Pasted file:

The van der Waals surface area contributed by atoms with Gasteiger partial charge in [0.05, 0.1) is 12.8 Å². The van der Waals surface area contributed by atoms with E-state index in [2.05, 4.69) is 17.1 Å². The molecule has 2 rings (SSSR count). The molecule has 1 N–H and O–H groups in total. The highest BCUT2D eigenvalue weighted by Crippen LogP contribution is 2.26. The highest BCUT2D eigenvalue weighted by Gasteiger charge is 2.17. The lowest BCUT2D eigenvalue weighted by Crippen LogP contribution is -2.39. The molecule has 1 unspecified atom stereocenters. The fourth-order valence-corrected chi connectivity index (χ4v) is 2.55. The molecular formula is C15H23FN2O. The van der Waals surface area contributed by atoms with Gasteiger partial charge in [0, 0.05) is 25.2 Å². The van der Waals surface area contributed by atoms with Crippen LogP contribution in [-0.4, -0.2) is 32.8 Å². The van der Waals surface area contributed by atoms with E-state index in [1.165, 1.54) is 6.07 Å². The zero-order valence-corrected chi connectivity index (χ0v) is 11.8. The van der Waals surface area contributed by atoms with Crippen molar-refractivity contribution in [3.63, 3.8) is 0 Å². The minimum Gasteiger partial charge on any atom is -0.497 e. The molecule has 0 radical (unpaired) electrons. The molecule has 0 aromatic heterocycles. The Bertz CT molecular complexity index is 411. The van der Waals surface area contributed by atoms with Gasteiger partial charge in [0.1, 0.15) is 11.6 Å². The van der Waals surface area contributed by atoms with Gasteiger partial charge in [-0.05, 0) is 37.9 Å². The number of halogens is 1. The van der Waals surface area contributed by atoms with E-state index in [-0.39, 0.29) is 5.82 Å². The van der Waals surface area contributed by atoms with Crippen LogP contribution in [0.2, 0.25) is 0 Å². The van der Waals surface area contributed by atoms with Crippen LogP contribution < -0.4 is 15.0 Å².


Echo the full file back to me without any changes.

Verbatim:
The van der Waals surface area contributed by atoms with Gasteiger partial charge in [0.05, 0.1) is 12.8 Å². The van der Waals surface area contributed by atoms with E-state index in [2.05, 4.69) is 17.1 Å². The molecule has 2 rings (SSSR count). The molecule has 1 N–H and O–H groups in total. The highest BCUT2D eigenvalue weighted by Crippen LogP contribution is 2.26. The highest BCUT2D eigenvalue weighted by Gasteiger charge is 2.17. The lowest BCUT2D eigenvalue weighted by Crippen LogP contribution is -2.39. The molecule has 1 unspecified atom stereocenters. The fourth-order valence-corrected chi connectivity index (χ4v) is 2.55. The molecular formula is C15H23FN2O. The van der Waals surface area contributed by atoms with Gasteiger partial charge in [0, 0.05) is 25.2 Å². The van der Waals surface area contributed by atoms with Crippen LogP contribution in [-0.4, -0.2) is 32.8 Å². The van der Waals surface area contributed by atoms with E-state index in [1.165, 1.54) is 6.07 Å². The zero-order valence-corrected chi connectivity index (χ0v) is 11.8. The van der Waals surface area contributed by atoms with Crippen molar-refractivity contribution in [3.63, 3.8) is 0 Å². The minimum Gasteiger partial charge on any atom is -0.497 e. The molecule has 0 radical (unpaired) electrons. The molecule has 0 aromatic heterocycles. The Bertz CT molecular complexity index is 411. The van der Waals surface area contributed by atoms with Gasteiger partial charge in [0.1, 0.15) is 11.6 Å². The van der Waals surface area contributed by atoms with Gasteiger partial charge in [-0.05, 0) is 37.9 Å². The number of halogens is 1. The van der Waals surface area contributed by atoms with E-state index in [-0.39, 0.29) is 5.82 Å². The van der Waals surface area contributed by atoms with Crippen LogP contribution in [0.2, 0.25) is 0 Å². The van der Waals surface area contributed by atoms with Crippen LogP contribution < -0.4 is 15.0 Å².